Thursday, July 9, 2009


While they were talking about this, Jesus himself stood among them and said to them, ‘Peace be with you.’ They were startled and terrified, and thought that they were seeing a ghost. He said to them, ‘Why are you frightened, and why do doubts arise in your hearts? Look at my hands and my feet; see that it is I myself. Touch me and see; for a ghost does not have flesh and bones as you see that I have.’ And when he had said this, he showed them his hands and his feet. While in their joy they were disbelieving and still wondering, he said to them, ‘Have you anything here to eat?’ They gave him a piece of broiled fish, and he took it and ate in their presence.

Then he said to them, ‘These are my words that I spoke to you while I was still with you—that everything written about me in the law of Moses, the prophets, and the psalms must be fulfilled.’ Then he opened their minds to understand the scriptures, and he said to them, ‘Thus it is written, that the Messiah is to suffer and to rise from the dead on the third day, and that repentance and forgiveness of sins is to be proclaimed in his name to all nations, beginning from Jerusalem. You are witnesses of these things. And see, I am sending upon you what my Father promised; so stay here in the city until you have been clothed with power from on high.’

Then he led them out as far as Bethany, and, lifting up his hands, he blessed them. While he was blessing them, he withdrew from them and was carried up into heaven. And they worshipped him, and returned to Jerusalem with great joy; and they were continually in the temple blessing God.

- Luke 24:36-53

Luke ends his gospel with this final appearance of Jesus before his apostles, while they are gathered together, and it is so astonishing to them - the news is still so new - that they cannot take it in. Luke records that they are "startled and terrified." Jesus' eating is something, I'm told, that is not necessary - his glorified body needs no food. So this is a special occasion, one more teaching occasion for them all, one last appearance to assure them of the reality of the fulfillment of what is written about Him.

I find that the substantiality of this display of Jesus' appearance - his reassurance to them that he is "not a ghost" but something real, of substance - is a kind of reassurance meant to tell us of the reality of his Presence in the world. The glorified Christ is not merely the Son of Man who walked the earth in a particular time and space, he is, indeed, not confined to time or space at all. The Risen Lord is - in the Greek - Pantokrator. The all-powerful. He assumes his dispensation as Risen Lord, meaning that he is with us all the time; everywhere we are, he is present to us.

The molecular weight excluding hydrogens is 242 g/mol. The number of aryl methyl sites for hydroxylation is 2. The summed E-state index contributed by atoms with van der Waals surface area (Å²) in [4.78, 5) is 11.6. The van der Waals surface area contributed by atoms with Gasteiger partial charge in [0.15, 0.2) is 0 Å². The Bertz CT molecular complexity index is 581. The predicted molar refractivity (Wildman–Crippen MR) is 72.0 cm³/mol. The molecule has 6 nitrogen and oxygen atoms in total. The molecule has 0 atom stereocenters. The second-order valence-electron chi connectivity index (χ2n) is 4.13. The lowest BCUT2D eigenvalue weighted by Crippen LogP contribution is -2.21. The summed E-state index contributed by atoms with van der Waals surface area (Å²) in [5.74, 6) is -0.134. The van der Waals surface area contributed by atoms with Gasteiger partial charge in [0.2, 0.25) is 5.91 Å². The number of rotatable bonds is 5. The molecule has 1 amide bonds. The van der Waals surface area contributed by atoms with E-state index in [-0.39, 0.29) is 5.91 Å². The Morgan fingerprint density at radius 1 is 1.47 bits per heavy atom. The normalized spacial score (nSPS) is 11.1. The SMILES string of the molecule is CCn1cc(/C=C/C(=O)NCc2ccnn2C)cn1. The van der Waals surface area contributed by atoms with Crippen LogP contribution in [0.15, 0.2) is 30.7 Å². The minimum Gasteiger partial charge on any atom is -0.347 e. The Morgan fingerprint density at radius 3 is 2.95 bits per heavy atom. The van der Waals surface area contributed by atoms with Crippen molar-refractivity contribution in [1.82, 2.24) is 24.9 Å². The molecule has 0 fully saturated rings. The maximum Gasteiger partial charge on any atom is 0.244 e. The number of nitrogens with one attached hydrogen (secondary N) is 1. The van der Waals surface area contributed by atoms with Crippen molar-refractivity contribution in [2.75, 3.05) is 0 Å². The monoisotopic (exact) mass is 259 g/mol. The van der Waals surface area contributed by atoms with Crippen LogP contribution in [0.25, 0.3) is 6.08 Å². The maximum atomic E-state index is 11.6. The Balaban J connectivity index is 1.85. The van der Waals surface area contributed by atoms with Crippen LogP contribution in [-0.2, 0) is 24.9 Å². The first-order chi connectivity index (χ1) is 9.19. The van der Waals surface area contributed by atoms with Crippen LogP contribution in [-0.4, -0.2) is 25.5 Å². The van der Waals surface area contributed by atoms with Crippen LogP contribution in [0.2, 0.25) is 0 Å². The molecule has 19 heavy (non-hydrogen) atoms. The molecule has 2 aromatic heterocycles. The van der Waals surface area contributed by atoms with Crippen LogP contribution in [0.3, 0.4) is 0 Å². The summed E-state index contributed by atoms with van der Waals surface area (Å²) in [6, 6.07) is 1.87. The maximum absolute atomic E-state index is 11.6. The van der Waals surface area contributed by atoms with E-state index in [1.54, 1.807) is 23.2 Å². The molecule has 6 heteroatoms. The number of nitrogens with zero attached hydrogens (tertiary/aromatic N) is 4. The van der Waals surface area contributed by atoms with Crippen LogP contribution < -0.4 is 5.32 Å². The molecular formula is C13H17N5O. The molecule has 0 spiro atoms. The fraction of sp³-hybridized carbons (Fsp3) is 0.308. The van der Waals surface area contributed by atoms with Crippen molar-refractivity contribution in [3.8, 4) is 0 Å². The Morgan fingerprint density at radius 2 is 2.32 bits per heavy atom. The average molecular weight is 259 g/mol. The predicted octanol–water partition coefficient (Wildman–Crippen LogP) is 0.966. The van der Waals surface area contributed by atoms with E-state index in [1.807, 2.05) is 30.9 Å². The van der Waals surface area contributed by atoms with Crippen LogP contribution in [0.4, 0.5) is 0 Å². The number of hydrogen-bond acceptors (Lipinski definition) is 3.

Luke ends his gospel here, and continues in the Acts of the Apostles. Jesus tells them that they must remain in Jerusalem, until they are clothed with the great gift of power that he is sending to them. And his words tell us what his mission is for his apostles and disciples everywhere. They are to proclaim repentance and forgiveness of sins in his name. They are the witnesses to "all these things" including the fulfillment of the scriptures.

I think it is important to understand the words "repentance and forgiveness of sins" here, together, as given to the apostles for what they are to preach. Because this is the great revelation of the life of Jesus, the dispensation in the teaching of the Risen Christ. Do we practice this sense of transformation within ourselves? This opening up to change? Transformation is the crux of what his teachings are about, and this involves so much of our effort and our endeavor. If we miss this point, we miss the entire summing up of this gospel and this good news.

Jesus' Ascension is recorded only by Luke. It is significant in that it indicates his new status, at the "power of the right hand of God." After this, we are told, the apostles worship him, and are found in the temple blessing God. They returned to Jerusalem, we are told, "with great joy." Let us consider this joy and how it works. It's the product of the realization of a gift, of something that cannot leave them, that will belong to them in faith, as witnesses of all of these great things. Most especially joy is the gift that belongs to those who understand there is a purpose and meaning to life, and a mission to belong to, to carry on with. May this mission which is summed up in "repentance and forgiveness of sins" be also something which gives you joy, and for which you, too, give great thanks to God.

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